FROM THE MILLER COUNTY CIRCUIT COURT [NO. 46CV-11-128-1]
HONORABLE CARLTON D. JONES, JUDGE
Law Firm, by: Terry Dugger, for appellant.
Friday, Eldredge & Clark, LLP, by: James C. Baker, Jr.,
and Kimberly D. Young, for appellee Southwest Arkansas
Electric Cooperative Corporation.
Williams & Meek, LLP, by: Karen Hughes, for appellee
Charles Glover and Glover Trenching and Backhoe.
DAN KEMP, CHIEF JUSTICE
Robert Duran appeals an order of the Miller County Circuit
Court granting summary judgment in favor of appellee
Southwest Arkansas Electric Cooperative Corporation
(Southwest). For reversal, Duran contends that the circuit
court erred in granting summary judgment because Southwest
owed him a duty of care and questions of material fact remain
regarding whether that duty was breached. We
was an employee of Charles Glover, Jr., d/b/a Charles Glover
Trenching & Backhoe (Glover), an independent contractor
that was hired to perform utility-trenching services for
Southwest. The owner and operator of a rural electric system,
Southwest was responsible for providing electrical services
to a residence in Miller County that had been destroyed by a
fire caused by a lightning strike. Southwest hired Glover to
dig a trench from the residence to a pad-mounted electrical
transformer (PMT); place PVC piping, used as a conduit, in
the trench from the residence up to, under, and into the PMT;
and install electrical wire the length of the conduit. On
April 6, 2009, Duran suffered an electrical-shock injury
while working near or inside an energized PMT owned by
Southwest. That day, Glover used a key and special socket
wrench provided by Southwest to open the protective casing
covering the transformer so Duran could push the PVC conduit
pipe underneath and up into the transformer. As Duran pushed
the conduit inside the transformer box, he either touched or
came very close to touching an energized part of the
transformer and received an electrical shock.
the injury occurred, Southwest and Glover had a written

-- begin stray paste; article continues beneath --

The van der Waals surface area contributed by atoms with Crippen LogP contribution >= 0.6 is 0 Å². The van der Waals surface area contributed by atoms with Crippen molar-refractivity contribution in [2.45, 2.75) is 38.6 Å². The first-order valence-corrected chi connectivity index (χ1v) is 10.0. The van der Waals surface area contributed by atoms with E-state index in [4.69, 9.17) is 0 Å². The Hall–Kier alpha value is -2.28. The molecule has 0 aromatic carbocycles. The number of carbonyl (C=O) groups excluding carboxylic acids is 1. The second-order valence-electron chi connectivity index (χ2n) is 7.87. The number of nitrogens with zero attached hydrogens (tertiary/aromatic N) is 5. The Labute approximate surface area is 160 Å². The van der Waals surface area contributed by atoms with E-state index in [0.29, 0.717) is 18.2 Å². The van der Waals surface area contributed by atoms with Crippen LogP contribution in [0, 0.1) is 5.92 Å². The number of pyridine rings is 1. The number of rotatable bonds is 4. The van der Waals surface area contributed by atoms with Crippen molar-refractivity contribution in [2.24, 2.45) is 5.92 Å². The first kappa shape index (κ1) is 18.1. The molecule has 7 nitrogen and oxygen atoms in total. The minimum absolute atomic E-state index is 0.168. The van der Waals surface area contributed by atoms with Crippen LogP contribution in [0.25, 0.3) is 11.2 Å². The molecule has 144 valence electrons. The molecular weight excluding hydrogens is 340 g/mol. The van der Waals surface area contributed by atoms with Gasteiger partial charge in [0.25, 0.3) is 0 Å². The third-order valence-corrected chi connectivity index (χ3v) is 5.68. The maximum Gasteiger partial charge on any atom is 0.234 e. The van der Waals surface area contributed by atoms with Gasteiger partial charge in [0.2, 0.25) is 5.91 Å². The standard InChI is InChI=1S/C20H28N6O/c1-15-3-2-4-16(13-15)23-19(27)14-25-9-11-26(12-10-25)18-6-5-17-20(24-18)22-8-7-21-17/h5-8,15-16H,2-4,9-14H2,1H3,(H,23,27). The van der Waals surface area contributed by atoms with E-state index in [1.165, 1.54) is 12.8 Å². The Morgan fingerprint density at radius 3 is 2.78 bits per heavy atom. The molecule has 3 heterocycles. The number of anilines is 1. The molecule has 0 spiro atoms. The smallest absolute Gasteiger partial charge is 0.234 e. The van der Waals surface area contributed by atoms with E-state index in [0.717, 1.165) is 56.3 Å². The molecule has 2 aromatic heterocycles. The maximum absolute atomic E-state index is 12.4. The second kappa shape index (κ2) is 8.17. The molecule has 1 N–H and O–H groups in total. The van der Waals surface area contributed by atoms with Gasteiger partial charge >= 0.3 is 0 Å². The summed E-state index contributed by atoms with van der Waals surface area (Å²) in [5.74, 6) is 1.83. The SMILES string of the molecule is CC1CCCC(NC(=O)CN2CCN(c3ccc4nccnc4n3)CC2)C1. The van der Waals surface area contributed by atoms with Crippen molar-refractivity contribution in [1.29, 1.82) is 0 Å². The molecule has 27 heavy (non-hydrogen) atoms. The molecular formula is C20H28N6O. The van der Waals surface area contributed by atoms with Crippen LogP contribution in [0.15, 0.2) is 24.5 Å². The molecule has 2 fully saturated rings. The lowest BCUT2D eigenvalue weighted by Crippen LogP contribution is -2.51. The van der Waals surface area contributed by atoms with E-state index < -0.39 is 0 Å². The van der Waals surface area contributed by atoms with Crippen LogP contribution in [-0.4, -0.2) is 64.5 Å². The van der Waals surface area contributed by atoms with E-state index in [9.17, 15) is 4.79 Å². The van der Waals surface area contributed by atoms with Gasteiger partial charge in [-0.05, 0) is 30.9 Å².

agreement in place titled "Special Services
Contract." That contract contained the following
WHEREAS, Contractor [Glover] represents that it has
sufficient experienced personnel and equipment to perform,
and Owner [Southwest] desires Contractor to perform, the
special services described on Schedule #1 attached to and
made a part of this contract.
. . . .
Contractor agrees to furnish all supervision, labor, tools,
transportation, equipment, and materials necessary to
complete the special services required by this contract.
It is understood and agreed that Contractor is an independent
contractor, having control over the work done pursuant to
this contract, and has no authority to obligate Owner for any
payment or benefit of any kind to any person or entity.
Contractor agrees to follow standard and reasonable safety
practices and procedures while doing the work required by
Contractor agrees to install and maintain the necessary
guards, barriers, and protective and warning devices at
locations where work is being performed to prevent accidents
involving personnel of Contractor, personnel of Owner, or the
Schedule #1 described the scope of work as follows:
Contractor to trench & install conduit w/string or wire
to specified depth.
Backfill trench & leave to existing grade.
Install pedestal, transformer pads and other equipment to
deposition testimony, Duran stated that he had worked with
PMTs before he was injured and that he could tell when
transformers were energized because he could hear them
humming. Duran stated that on the day he was injured, the
transformer box was "extremely loud" and
"humming louder than [he had] ever heard it." He
said that he knew the transformer was "high
voltage." Duran stated that he had been warned by
Glover's daughter, April, not to touch anything inside an
energized transformer because "it will get you."
Duran acknowledged that Southwest could shut off electricity
to the transformer and that a Southwest employee had come to
a jobsite "once or twice" to de-energize a